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‘Total Recall’ (R)

By Rita Kempley
Washington Post Staff Writer
June 01, 1990

Mr. Schnitzelicious is back and bulgier than ever in Paul Verhoeven's splattery, plug-ugly thriller "Total Recall." Based on a tale by Phillip K. Dick, this Martian-set chronicle finds Bavarian beef-boy Arnold Schwarzenegger back in the thick of things: bodies, bullets and hefty babes who want to work out with him.

A gratuitous explosion of vainglory and guts, the movie is all firecrackers and giblets and broken glass. The overall effect is like wading through hospital waste. Verhoeven, who also directed the maliciously stylistic "Robocop," disappoints with this appalling onslaught of blood and boredom. To a large degree, he's abandoned cynicism and ingenuity for macho burlesque and thickheaded misogyny. This is down there with "Cobra."

In A.D. 2084 the Earth is, per usual, postapocalyptic. It's not a heap of rubble but a squat and cumbersome landscape of indifferent architecture, which Verhoeven calls New Brutalism. A talking skyscraper, Schwarzenegger fits beautifully into this Tomorrowland for pessimists and paranoids, a toneless bureaucracy strong-armed by the Agency. You've got to admit, it seems filled with the potential for mind-warping high adventure.

Mars has been colonized, and the colonists, led by a psychic mutant, are rebelling against the government henchmen. Schwarzenegger is Doug Quaid, an earthman haunted by recurring nightmares about another life on the red planet with the brunette of his dreams. In reality -- or is it? -- he is married to Lori (June Playmate Sharon Stone), a turbo-powered cross between Jane Jetson and Jhoon Rhee. A seemingly compliant blonde, she hides her real identity -- or does she? -- from her husband, a jackhammer operator who becomes obsessed with traveling to Mars.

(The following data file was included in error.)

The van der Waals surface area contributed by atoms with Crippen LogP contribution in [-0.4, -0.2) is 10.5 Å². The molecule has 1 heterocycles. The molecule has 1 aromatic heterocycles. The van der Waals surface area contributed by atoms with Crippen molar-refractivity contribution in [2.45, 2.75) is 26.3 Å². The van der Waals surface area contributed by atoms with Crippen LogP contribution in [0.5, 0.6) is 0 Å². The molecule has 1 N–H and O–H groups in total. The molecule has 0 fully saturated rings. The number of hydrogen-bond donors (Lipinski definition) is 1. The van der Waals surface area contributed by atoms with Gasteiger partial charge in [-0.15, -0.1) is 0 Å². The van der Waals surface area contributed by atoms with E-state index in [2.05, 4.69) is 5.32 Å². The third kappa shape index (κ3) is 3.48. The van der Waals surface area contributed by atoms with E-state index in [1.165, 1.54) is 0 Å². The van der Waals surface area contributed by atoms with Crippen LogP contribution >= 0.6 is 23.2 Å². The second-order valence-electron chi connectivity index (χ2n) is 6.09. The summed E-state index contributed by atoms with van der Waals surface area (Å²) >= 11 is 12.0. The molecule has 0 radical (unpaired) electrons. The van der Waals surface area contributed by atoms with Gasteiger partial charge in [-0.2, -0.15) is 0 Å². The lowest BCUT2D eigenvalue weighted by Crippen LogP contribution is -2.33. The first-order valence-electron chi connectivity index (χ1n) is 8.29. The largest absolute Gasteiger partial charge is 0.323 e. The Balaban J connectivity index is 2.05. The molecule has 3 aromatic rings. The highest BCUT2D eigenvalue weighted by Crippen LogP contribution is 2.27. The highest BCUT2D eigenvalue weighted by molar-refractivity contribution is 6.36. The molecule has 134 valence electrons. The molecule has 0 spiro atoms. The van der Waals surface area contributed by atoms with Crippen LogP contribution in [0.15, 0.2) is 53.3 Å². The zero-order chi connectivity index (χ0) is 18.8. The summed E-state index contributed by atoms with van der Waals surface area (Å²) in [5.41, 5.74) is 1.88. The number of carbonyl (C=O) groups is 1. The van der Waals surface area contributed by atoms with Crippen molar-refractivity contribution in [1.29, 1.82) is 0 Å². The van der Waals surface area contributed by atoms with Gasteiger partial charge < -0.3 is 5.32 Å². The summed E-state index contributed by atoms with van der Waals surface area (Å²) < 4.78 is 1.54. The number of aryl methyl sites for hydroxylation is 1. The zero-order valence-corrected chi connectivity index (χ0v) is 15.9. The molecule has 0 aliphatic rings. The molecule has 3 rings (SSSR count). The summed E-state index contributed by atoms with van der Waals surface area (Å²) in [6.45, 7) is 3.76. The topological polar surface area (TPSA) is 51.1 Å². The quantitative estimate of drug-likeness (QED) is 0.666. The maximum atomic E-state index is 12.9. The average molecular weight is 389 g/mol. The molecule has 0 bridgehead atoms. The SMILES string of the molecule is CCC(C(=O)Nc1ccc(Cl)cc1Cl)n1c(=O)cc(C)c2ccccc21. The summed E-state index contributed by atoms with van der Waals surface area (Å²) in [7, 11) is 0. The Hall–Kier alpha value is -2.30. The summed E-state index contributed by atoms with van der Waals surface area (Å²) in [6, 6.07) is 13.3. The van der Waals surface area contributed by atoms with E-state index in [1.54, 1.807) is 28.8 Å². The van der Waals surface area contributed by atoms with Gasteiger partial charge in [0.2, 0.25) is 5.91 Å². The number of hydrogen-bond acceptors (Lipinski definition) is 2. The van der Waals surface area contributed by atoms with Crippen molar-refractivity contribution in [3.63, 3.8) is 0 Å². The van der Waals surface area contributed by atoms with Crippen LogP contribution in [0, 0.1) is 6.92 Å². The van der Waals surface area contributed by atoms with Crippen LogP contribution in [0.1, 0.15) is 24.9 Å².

Lori hates mountainous, mutant-filled, artificially oxygenated Mars, so Quaid opts for a fantasy adventure implant courtesy of Rekall Inc., a travel service specializing in memories. "A real holiday is a pain in the butt," reasons the Rekall pitchman, who sells Quaid on not only a standard Mars package, but an Ego Trip as well. "What's the same every vacation? No matter where you go, there you are," says the salesman, borrowing a line from Buckaroo Banzai. The Ego Trip allows the client to go as a playboy, a prince or, as in Quaid's case, a secret agent.

During the implant procedure he suffers -- or does he? -- a schizoid embolism, and a separate personality that has been blocked from his mind emerges. Fearing Agency involvement, the Rekall technicians quickly sedate him -- or do they? -- and attempt to suppress any memories he has of visiting Rekall. And then the very fantasy he longed for comes horrifically, ham-fistedly to life. Or does it?

Quaid, who was in league with the dictator of Mars before his slate was wiped, finds any number of nasty new ways to make might right. Upon returning to Mars, the bewildered hero is reunited with Hollywood's current ideal -- a prostitute, Melina (Rachel Ticotin), who also happens to be a member of the resistance led by Kuato (Marshall Bell). Except for the extras, the women are basically whores, including Lori, who has been hired to baby-sit Quaid -- or has she?

Based on the short story "We Can Remember It for You Wholesale," the movie aims to confound us with its Kafkaism but is merely an overproduced, underpowered catalogue for mayhem. "Total Recall" is a chance to maim, bludgeon, squash and otherwise make mincemeat of one's fellow man. Graphically gooey, it delights in death and celebrates violence as a solution to everything.

Aside from a few terrific effects, "Total Recall" is not good science fiction. Despite the big budget, it is a wasteland of latex prostheses, dreary sets and broken glass. Its main selling point -- the story line -- betrays the audience with its sheepish ending. And its star gives an unusually oafish performance, a cross between Frankenstein's monster, a hockey puck with swollen glands and Col. Klink. Like Stallone, Schwarzenegger is a talking cartoon whose objective is to make violence fun. And they called Conan the barbarian.

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